This One-Pot Chicken Ratatouille recipe puts a twist on the classic French dish and turns it into a one pot meal. Served over pasta, rice, or in a bowl all by itself, this hearty dish is packed with vegetables and is incredibly flavorful.
Ratatouille. And no, I’m not talking about that cute little rat on the Disney movie. Granted, it IS one of my favorite animated Disney movies.
No, today I’m talking about the dish. But then maybe I’m talking about the movie a bit, too. Hmmm…
The truth is, the beautiful layered dish of thinly sliced veggies on the movie isn’t exactly ratatouille – at least not in the traditional sense. But, I’m getting ahead of myself…
A few weeks back, out of the blue, Jack asked if we could make ratatouille like from the movie. Now, he doesn’t often request specific dishes, much less ask to cook something together, so I jumped at the chance to get in the kitchen with my nearly 14-year-old.
We found this recipe online and set out to recreate the iconic dish one Sunday afternoon.
It was a labor of love, for sure. A mandoline helped with all the slicing, but it was still a pretty meticulous process. It also tasted amazing!
But, being the son of a Frenchman – my dad’s mother was French – I knew that this beautifully layered masterpiece (if I do say so myself) wasn’t traditional ratatouille.
My understanding is that ratatouille was a humble peasant dish made with coarsely chopped stewed vegetables. So, I set out to do a little research.
The dish in the movie seems to be based on a variation of ratatouille called confit byaldi. Wikipedia tells me that this dish was created in the 70s by French chef Michel Guérard and it became pretty popular thereafter.
Another source references the dish in the movie as tian.
I’m not sure which is correct – perhaps they both are – but I am sure of this… both of them take a lot more work than this version I’m sharing with y’all today.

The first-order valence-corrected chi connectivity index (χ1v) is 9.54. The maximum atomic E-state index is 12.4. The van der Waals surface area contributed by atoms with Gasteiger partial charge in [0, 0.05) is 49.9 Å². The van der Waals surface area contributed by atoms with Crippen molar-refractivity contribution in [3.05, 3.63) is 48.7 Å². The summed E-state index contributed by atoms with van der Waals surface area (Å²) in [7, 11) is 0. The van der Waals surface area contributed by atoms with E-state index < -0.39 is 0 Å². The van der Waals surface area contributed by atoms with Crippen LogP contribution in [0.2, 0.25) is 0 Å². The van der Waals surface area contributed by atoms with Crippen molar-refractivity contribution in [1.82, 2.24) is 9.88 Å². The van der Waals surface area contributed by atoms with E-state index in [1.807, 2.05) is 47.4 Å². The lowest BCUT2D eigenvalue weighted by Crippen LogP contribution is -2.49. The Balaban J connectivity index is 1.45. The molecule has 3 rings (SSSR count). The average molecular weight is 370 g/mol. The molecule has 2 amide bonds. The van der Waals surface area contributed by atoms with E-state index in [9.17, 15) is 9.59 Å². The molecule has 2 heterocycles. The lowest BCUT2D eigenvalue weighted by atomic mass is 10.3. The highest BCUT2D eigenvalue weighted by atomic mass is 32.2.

Is this traditional ratatouille? Maybe not in its truest form. But it sure is delicious!
I start by sweating onions and peppers in olive oil, add in some garlic, then eggplant, zucchini, and yellow squash. Some chicken broth and canned tomatoes are next along with some dried basil and salt and pepper.
Once the vegetables are tender, I add in some shredded rotisserie chicken to turn this hearty stew into a main course the entire family loves.
Any kind of cooked, shredded chicken should work. I just love the convenience of rotisserie chicken, but you could certainly roast or poach some chicken and use that.
You could also buy some of that shredded cooked chicken you can find in the deli section of the grocery store more often now.
With this dish, it’s really about cooking the vegetables enough so they’re tender to your liking. Some folks are going to want them pretty soft. Others are going to want the vegetables to have a little bite to them.
There’s no right or wrong way to cook it. It’s just a matter of preference.
One-Pot Chicken Ratatouille
- 2 tablespoons olive oil
- 1 medium green bell pepper, diced
- 1 medium onion, diced
- 3 cloves garlic, minced
- 1 small eggplant, cut into 1-inch chunks
- 1 zucchini, cut into 1-inch chunks
- 1 yellow squash, cut into 1-inch chunks
- 3/4 cup chicken broth
- 1 (28-ounce) can diced tomatoes
- 3 cups shredded cooked chicken (I used rotisserie chicken)
- 1/2 teaspoon dried basil
- Heat the olive oil in a large dutch oven over medium-high heat. Add the onion and pepper and cook until the onions are translucent – about 3 to 5 minutes.
- Add the garlic and cook until fragrant – about 1 minute.
- Add the eggplant, zucchini, and squash. Cook for 3 to 5 minutes. Add the chicken broth, cover, and simmer for about 5 minutes.
- Add the undrained tomatoes, shredded chicken, and basil. Add salt and pepper to taste. Bring to a boil, reduce to a simmer, and cook until vegetables are tender to your liking. Serve warm over rice, pasta, or by itself.
If nutritional values are provided, they are an estimate and will vary depending on the brands used. If calorie count and other nutritional values are important to you, I recommend grabbing your favorite brands and plugging those ingredients into an online nutritional calculator.